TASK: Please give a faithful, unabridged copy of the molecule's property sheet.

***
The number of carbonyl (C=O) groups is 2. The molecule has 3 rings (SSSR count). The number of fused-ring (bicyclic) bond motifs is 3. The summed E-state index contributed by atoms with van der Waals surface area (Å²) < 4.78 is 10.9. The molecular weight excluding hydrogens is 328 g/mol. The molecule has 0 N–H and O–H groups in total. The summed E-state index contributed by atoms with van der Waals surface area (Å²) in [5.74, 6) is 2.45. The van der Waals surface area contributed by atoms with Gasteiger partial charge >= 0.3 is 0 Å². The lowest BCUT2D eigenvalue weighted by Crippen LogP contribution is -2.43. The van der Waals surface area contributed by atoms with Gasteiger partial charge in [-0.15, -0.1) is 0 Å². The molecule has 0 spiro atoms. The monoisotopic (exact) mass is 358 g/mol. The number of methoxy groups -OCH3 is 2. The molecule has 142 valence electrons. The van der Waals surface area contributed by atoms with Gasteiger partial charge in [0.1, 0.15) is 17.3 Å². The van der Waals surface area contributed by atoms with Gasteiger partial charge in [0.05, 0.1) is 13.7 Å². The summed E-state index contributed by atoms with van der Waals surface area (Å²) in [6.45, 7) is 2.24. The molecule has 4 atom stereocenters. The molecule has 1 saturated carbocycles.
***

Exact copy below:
The number of carbonyl (C=O) groups is 2. The molecule has 3 rings (SSSR count). The number of fused-ring (bicyclic) bond motifs is 3. The summed E-state index contributed by atoms with van der Waals surface area (Å²) < 4.78 is 10.9. The molecular weight excluding hydrogens is 328 g/mol. The molecule has 0 N–H and O–H groups in total. The summed E-state index contributed by atoms with van der Waals surface area (Å²) in [5.74, 6) is 2.45. The van der Waals surface area contributed by atoms with Gasteiger partial charge >= 0.3 is 0 Å². The lowest BCUT2D eigenvalue weighted by Crippen LogP contribution is -2.43. The van der Waals surface area contributed by atoms with Gasteiger partial charge in [-0.15, -0.1) is 0 Å². The molecule has 0 spiro atoms. The monoisotopic (exact) mass is 358 g/mol. The number of methoxy groups -OCH3 is 2. The molecule has 142 valence electrons. The van der Waals surface area contributed by atoms with Gasteiger partial charge in [0.1, 0.15) is 17.3 Å². The van der Waals surface area contributed by atoms with Gasteiger partial charge in [0.05, 0.1) is 13.7 Å². The summed E-state index contributed by atoms with van der Waals surface area (Å²) in [6.45, 7) is 2.24. The molecule has 4 atom stereocenters. The molecule has 1 saturated carbocycles.